Figure 8 shows some results from the jitter simulations. We utilized a common image based MTF measurement technique [13] to quantitatively assess the impact of the modeled jitter at various levels. The left hand side plot of Figure 8 shows the absolute MTF for the various jitter scenarios modeled while the right hand side plot shows the MTF impact of each jitter scenario relative to the no jitter case. We found the MTF impact, as measured from the simulation image products, to closely follow a Gaussian shape commensurate with the root-mean-square level of jitter [14] for each scenario.

Note the results are shown for the effects of the TIRS cryocooler on OLI since TIRS, with its much larger pixels (100 m vs. 30 m), was not significantly impacted by even the high jitter levels. The images with various levels of jitter were provided to the NASA and USGS image assessment teams for evaluation. In the end, to avoid these jitter concerns, further engineering improvements were made to dampen the cryocooler induced vibrations and no significant impacts of jitter on image quality are expected. However, the jitter modeling and all the other DIRSIG improvements are available to support the image assessment teams to help understand and hopefully mitigate any issues that arise in the imagery after launch.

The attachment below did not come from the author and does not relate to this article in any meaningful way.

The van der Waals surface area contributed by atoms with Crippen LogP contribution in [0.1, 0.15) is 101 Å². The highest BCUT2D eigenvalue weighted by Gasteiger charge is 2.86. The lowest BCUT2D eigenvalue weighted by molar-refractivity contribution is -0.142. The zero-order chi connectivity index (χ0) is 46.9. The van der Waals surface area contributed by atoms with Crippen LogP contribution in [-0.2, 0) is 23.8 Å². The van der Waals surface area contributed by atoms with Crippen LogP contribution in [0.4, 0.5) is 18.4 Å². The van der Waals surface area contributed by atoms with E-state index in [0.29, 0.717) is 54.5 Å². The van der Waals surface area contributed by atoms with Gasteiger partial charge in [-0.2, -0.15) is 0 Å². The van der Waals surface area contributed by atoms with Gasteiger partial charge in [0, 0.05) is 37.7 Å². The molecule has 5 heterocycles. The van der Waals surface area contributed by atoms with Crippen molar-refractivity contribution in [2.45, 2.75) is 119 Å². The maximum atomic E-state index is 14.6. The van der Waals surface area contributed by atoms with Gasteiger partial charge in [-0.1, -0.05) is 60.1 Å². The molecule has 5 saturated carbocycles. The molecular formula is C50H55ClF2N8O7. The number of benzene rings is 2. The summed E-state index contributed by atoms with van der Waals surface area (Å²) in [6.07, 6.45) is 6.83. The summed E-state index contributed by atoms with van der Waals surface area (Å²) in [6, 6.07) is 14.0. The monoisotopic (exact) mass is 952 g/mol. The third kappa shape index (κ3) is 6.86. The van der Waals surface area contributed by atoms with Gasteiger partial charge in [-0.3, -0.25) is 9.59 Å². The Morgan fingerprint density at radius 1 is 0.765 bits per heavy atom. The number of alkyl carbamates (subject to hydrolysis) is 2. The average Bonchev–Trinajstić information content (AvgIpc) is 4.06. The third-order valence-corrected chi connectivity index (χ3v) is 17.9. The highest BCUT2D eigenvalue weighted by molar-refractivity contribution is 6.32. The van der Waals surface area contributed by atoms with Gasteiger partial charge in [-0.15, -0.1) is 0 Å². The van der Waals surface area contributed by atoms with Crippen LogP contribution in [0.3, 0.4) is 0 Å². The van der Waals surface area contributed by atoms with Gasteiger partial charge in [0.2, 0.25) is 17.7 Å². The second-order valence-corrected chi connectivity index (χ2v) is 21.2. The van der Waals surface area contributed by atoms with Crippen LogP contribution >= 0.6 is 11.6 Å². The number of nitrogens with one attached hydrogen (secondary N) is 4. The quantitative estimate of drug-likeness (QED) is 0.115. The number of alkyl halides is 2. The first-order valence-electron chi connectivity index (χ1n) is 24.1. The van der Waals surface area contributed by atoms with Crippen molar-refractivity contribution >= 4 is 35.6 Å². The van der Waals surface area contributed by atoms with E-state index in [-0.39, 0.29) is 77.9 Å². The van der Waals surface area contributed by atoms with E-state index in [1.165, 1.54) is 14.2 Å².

2.6. Impact of Relative Spectral Response (RSR) Variation on TIRS Streaking and Banding